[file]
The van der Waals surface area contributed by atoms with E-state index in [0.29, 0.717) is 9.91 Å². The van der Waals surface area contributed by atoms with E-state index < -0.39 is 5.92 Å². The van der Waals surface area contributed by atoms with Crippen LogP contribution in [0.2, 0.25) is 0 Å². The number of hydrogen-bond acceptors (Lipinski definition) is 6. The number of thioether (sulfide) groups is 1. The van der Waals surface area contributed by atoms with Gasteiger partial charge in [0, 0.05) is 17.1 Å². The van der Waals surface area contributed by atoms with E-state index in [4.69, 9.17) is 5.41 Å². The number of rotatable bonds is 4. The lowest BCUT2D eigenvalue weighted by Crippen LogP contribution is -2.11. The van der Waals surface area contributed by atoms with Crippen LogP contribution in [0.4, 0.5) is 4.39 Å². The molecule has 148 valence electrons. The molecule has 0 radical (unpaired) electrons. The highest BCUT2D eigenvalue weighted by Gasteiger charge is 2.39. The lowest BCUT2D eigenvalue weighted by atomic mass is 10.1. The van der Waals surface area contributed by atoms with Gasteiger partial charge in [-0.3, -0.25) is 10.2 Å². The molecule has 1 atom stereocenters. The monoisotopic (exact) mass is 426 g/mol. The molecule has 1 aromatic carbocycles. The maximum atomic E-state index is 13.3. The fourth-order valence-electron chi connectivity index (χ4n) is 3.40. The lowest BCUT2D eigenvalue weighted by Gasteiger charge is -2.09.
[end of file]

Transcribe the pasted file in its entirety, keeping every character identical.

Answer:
The van der Waals surface area contributed by atoms with E-state index in [0.29, 0.717) is 9.91 Å². The van der Waals surface area contributed by atoms with E-state index < -0.39 is 5.92 Å². The van der Waals surface area contributed by atoms with Crippen LogP contribution in [0.2, 0.25) is 0 Å². The number of hydrogen-bond acceptors (Lipinski definition) is 6. The number of thioether (sulfide) groups is 1. The van der Waals surface area contributed by atoms with Gasteiger partial charge in [0, 0.05) is 17.1 Å². The van der Waals surface area contributed by atoms with E-state index in [4.69, 9.17) is 5.41 Å². The number of rotatable bonds is 4. The lowest BCUT2D eigenvalue weighted by Crippen LogP contribution is -2.11. The van der Waals surface area contributed by atoms with Crippen LogP contribution in [0.4, 0.5) is 4.39 Å². The molecule has 148 valence electrons. The molecule has 0 radical (unpaired) electrons. The highest BCUT2D eigenvalue weighted by Gasteiger charge is 2.39. The lowest BCUT2D eigenvalue weighted by atomic mass is 10.1. The van der Waals surface area contributed by atoms with Gasteiger partial charge in [-0.3, -0.25) is 10.2 Å². The molecule has 1 atom stereocenters. The monoisotopic (exact) mass is 426 g/mol. The molecule has 1 aromatic carbocycles. The maximum atomic E-state index is 13.3. The fourth-order valence-electron chi connectivity index (χ4n) is 3.40. The lowest BCUT2D eigenvalue weighted by Gasteiger charge is -2.09.